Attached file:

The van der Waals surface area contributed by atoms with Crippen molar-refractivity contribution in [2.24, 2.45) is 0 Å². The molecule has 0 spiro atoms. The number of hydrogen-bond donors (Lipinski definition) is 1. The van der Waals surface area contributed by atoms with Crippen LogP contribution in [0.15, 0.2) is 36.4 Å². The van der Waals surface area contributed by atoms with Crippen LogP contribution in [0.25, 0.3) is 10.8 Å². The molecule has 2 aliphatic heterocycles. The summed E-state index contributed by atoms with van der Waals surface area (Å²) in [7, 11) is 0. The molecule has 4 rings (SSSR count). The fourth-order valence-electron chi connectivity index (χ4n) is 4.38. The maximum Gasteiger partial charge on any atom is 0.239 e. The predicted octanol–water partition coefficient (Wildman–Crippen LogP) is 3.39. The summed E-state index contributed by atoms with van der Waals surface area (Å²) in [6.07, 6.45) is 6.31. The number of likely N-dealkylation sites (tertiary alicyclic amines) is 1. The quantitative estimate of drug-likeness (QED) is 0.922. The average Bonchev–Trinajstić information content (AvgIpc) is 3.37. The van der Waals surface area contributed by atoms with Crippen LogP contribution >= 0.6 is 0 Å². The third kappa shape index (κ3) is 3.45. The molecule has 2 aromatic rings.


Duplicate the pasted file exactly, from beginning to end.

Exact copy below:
The van der Waals surface area contributed by atoms with Crippen molar-refractivity contribution in [2.24, 2.45) is 0 Å². The molecule has 0 spiro atoms. The number of hydrogen-bond donors (Lipinski definition) is 1. The van der Waals surface area contributed by atoms with Crippen LogP contribution in [0.15, 0.2) is 36.4 Å². The van der Waals surface area contributed by atoms with Crippen LogP contribution in [0.25, 0.3) is 10.8 Å². The molecule has 2 aliphatic heterocycles. The summed E-state index contributed by atoms with van der Waals surface area (Å²) in [7, 11) is 0. The molecule has 4 rings (SSSR count). The fourth-order valence-electron chi connectivity index (χ4n) is 4.38. The maximum Gasteiger partial charge on any atom is 0.239 e. The predicted octanol–water partition coefficient (Wildman–Crippen LogP) is 3.39. The summed E-state index contributed by atoms with van der Waals surface area (Å²) in [6.07, 6.45) is 6.31. The number of likely N-dealkylation sites (tertiary alicyclic amines) is 1. The quantitative estimate of drug-likeness (QED) is 0.922. The average Bonchev–Trinajstić information content (AvgIpc) is 3.37. The van der Waals surface area contributed by atoms with Crippen LogP contribution >= 0.6 is 0 Å². The third kappa shape index (κ3) is 3.45. The molecule has 2 aromatic rings.